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House, or at Mr. B.'s halls in Bedfordshire or Lincolnshire, and feel that I saw and knew all his heroes and heroines. All I mean is, that there are passages even in him, which, from the danger of example, had better have been kept out of sight.

“ Then as to Rousseau, whom I believe I also named, I need only quote his own preface to the Eloise-( Let no woman of virtue read this work, for if she does she will be lost')—to prove that he comes completely within the scope of Lord Lonsdale's anathema upon pernicious books. On that account, these should never be read, I should say, by any unmarried woman-certainly not a very young one. But enough of this subject.”

Seeing that he wished to quit it for some other, I said nothing more than what was true, that he had placed it in a new light, and had forced me to agree with him. It made me indeed recall all that

my

unfortunate friend the pedlar told me, of the effect made upon him by the stories in Gil Blas, and I repeated it to my companion.

This gave Mr. Manners some pleasure, as confirming his opinions. It seems, however, that notwithstanding the mischiefs he allowed Gil Blas had often occasioned, he was a great admirer of the Seigneur de Santilanne; not indeed for his probity, for, as he said, he was what the Duke of Lerma called him a little of the picaroon ;--but for the interest, as well as fidelity, to say nothing of their romance, of his pictures of human nature. At the same time, I found that a principal reason for his love for him was the early recollections (for it was one of the earliest books he

had read) which the perusal of him always brought along with it.

The pleasures of these early recollections, of whatever kind, was, it seems, a favourite point with Manners, in his creed as to happiness. In his reading, therefore, those books were sure always to please which had first excited his mind as a child. This he carried so far as to derive no inconsiderable part of the pleasures from thumbing over the identical volumes, with their plates, figures, or little maps, which had so early engaged him.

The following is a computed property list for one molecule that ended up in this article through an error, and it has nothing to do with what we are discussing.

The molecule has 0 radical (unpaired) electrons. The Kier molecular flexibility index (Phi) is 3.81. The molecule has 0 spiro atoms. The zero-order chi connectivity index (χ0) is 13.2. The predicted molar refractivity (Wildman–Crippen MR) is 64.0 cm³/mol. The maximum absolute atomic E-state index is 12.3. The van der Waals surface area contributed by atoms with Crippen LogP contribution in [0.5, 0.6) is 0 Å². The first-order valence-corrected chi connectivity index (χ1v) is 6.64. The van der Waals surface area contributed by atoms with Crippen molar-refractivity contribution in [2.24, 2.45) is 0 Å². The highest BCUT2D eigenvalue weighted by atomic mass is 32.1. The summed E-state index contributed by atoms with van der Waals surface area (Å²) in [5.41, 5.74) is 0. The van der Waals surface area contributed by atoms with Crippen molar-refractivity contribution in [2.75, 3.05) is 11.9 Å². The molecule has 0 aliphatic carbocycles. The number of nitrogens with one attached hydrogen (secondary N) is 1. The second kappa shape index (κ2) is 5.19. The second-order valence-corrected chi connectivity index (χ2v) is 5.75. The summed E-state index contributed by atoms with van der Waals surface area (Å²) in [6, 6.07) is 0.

In respect to Gil Blas, which brought on this part of the conversation, he had almost a mystic regard for the four little duodecimos which are known to most people.

They are soiled and dog's-eared,” said he, “but they bring back my youth with a feeling of even affection; nor would I exchange those uncouth old cuts of Sa Seigneurie avec son Sécretaire Scipion dans leur calèche ; or, the Château of Llirias ; or that most notable lover, Don Gascon de Cogollos, guitar in hand, and hat and cloak on peg in the castle of Segovia-no, not for the most splendid edition of all Le Sage's works.”

When I rather wondered at this, he said, yourself too young to want early associations to refresh and soothe you; but be assured, after having battled with mankind, they are the most exquisite and purest pleasures you can enjoy ; for they bring back that happy time of innocence and heart-springing gaiety, before the world has got hold of you, which no suc

66 You are

cess in that world, whether in ambition, or the pursuit of fortune, can ever either equal or recall.”

Charming recollections,” said I; “ but can they really compensate for having abandoned your career in life? for, as you have hinted, you were once ambitious."

“ I was like Macbeth,” said he; “ in the days of his innocence,

Not without ambition, but without
The illness should attend it.'»

“ Did you find the illness then so early ?”

" I found, from the struggles of my contemporaries, that their’s was made of sterner stuff than mine ; and from the little enjoyment it seemed to give them when attained, to say nothing of strifes and jealousies, I agreed that it was 'of so airy and light a quality, that it was but a shadow's shadow.'